By the end of it I felt licked myself, because the songs never varied: they were either fast or slow, happy or sad. It was one big loop of remixed readymades constructed of 12-bar blues progressions, the same mind-numbingly dumb foundations that have informed so much bad music, the kind of stuff some elders trail in their meteoric descent to the cheap bins.
Come on, Bob. Not Bob. You’ve still got time, Bob, the tour’s not half over! Bob Dylan invented reinventing yourself, whereas Madonna just gave it a name.
Eventually Bob’ll figure out that what people really want to see is Bob Dylan in maturity, Bob Dylan at peace with Bob Zimmerman, at peace with us, relaxed enough to risk saying a few words, anything, rather than nothing, which is odd and unnecessary. Underkill.
I was 200 feet from the man and he radiated cold. He’ll never pay me for telling him this, so there’s nothing to lose in coughing up the following:
Bobby, come home, we miss you so much. You hate yourself because you think you’re a fraud, and you are but you’re not but you are. But you aren’t. If you can’t hit the notes, why kick the song? Write new ones you can sing, songs in your range. And get a music director, will you? Somebody who can drop a few pounds off your ego and make you listen? And will you lose mustasche? What are you, Bob Zorro? Be yourself now. You’re not Brian Wilson. You’re not manic or depressed–it’s just a little guilt! You know you’re a fake, we know you’re a fake, we’d all be guilty if we were you, but you’re the only one who is–so would you please find yourself innocent, get Zimmerman his meds, and go play Bob Dylan?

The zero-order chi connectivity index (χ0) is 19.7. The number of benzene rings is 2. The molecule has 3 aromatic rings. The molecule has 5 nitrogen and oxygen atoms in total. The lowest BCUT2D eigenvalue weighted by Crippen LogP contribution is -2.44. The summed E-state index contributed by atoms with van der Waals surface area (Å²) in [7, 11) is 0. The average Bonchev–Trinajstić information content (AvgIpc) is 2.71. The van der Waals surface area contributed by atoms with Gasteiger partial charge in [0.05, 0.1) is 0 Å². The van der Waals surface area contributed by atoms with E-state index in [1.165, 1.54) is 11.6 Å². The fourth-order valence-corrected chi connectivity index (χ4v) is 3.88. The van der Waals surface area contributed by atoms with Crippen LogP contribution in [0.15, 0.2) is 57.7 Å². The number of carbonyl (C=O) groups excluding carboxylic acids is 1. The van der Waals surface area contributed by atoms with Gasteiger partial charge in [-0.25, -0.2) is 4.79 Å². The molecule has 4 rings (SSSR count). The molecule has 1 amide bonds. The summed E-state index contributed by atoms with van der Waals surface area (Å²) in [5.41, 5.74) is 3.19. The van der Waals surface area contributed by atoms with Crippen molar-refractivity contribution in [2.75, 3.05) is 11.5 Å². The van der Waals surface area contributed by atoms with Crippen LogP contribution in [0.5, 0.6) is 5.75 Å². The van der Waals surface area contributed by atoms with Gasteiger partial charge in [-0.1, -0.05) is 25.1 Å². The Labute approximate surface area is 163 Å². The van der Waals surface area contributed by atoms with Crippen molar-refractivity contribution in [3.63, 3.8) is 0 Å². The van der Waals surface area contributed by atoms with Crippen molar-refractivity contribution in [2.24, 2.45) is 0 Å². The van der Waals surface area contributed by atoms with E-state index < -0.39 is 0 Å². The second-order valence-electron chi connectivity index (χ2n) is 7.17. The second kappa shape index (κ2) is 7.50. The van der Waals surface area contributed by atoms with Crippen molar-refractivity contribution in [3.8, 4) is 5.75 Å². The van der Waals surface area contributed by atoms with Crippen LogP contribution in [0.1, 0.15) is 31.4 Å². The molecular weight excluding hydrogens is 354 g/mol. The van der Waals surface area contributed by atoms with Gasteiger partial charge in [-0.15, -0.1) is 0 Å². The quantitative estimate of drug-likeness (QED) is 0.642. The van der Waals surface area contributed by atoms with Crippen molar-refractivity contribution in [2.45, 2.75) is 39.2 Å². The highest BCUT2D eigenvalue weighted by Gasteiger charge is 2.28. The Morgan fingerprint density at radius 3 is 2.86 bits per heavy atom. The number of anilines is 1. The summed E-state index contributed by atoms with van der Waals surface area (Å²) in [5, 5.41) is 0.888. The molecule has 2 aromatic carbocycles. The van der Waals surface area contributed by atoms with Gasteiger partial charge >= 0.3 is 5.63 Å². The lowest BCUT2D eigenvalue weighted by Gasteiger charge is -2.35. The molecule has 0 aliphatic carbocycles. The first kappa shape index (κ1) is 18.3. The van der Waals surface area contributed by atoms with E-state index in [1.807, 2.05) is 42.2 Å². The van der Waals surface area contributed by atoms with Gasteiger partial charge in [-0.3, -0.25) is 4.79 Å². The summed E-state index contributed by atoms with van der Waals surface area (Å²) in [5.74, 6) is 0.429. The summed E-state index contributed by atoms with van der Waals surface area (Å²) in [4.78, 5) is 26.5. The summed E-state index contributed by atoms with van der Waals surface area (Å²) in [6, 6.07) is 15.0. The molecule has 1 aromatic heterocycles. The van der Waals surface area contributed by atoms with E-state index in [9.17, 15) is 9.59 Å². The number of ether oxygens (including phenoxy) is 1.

By the way, we were entertained. We enjoyed it. We loved it, whatever it was. “All Along the Watchtower” was hilarious: they made it a tribute to Jimi Hendrix, with his classic solo played on a steel pedal guitar. That was pretty funny.
Then he walked off the stage and it was over.
I bet he’s hard to talk to on the phone. It was clear to me that Bob Zimmerman created this character Dylan as a mask that gave him the courage to stand in front of people and sing the way he did — but he lost control of the character the moment it entered people’s minds. They always expected Dylan to be something he wasn’t.
Dylan never knew how to explain this without appearing like a fraud, so he simply kept his mouth shut for 40 years. And nothing tells a legend like a shut mouth.
Neither Zimmerman nor Dylan ever mentioned their painful shyness until quite recently with the publishing of their autobiography, Chronicles, Volume I.